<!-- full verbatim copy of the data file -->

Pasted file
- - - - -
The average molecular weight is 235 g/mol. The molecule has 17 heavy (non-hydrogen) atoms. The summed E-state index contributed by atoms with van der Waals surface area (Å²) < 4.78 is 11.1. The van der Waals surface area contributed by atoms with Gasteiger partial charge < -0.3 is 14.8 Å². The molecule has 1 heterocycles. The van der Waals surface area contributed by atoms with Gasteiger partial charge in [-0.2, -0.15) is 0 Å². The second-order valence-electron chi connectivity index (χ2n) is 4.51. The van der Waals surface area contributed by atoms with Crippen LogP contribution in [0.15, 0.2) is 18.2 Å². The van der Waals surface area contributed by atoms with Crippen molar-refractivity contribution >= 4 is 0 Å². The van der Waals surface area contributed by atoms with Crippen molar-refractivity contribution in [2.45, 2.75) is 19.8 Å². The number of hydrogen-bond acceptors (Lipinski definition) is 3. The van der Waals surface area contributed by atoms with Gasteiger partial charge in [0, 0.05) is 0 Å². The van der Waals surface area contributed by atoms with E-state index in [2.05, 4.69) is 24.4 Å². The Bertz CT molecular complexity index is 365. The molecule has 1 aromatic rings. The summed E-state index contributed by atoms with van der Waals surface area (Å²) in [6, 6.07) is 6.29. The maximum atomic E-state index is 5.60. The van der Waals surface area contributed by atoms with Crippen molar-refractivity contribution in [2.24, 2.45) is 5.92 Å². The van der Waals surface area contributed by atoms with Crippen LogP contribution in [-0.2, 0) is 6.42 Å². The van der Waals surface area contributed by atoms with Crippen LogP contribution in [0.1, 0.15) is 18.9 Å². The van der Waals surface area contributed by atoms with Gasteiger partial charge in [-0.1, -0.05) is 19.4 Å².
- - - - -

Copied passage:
The average molecular weight is 235 g/mol. The molecule has 17 heavy (non-hydrogen) atoms. The summed E-state index contributed by atoms with van der Waals surface area (Å²) < 4.78 is 11.1. The van der Waals surface area contributed by atoms with Gasteiger partial charge < -0.3 is 14.8 Å². The molecule has 1 heterocycles. The van der Waals surface area contributed by atoms with Gasteiger partial charge in [-0.2, -0.15) is 0 Å². The second-order valence-electron chi connectivity index (χ2n) is 4.51. The van der Waals surface area contributed by atoms with Crippen LogP contribution in [0.15, 0.2) is 18.2 Å². The van der Waals surface area contributed by atoms with Crippen molar-refractivity contribution >= 4 is 0 Å². The van der Waals surface area contributed by atoms with Crippen molar-refractivity contribution in [2.45, 2.75) is 19.8 Å². The number of hydrogen-bond acceptors (Lipinski definition) is 3. The van der Waals surface area contributed by atoms with Gasteiger partial charge in [0, 0.05) is 0 Å². The van der Waals surface area contributed by atoms with E-state index in [2.05, 4.69) is 24.4 Å². The Bertz CT molecular complexity index is 365. The molecule has 1 aromatic rings. The summed E-state index contributed by atoms with van der Waals surface area (Å²) in [6, 6.07) is 6.29. The maximum atomic E-state index is 5.60. The van der Waals surface area contributed by atoms with Crippen molar-refractivity contribution in [2.24, 2.45) is 5.92 Å². The van der Waals surface area contributed by atoms with Crippen LogP contribution in [-0.2, 0) is 6.42 Å². The van der Waals surface area contributed by atoms with Crippen LogP contribution in [0.1, 0.15) is 18.9 Å². The van der Waals surface area contributed by atoms with Gasteiger partial charge in [-0.1, -0.05) is 19.4 Å².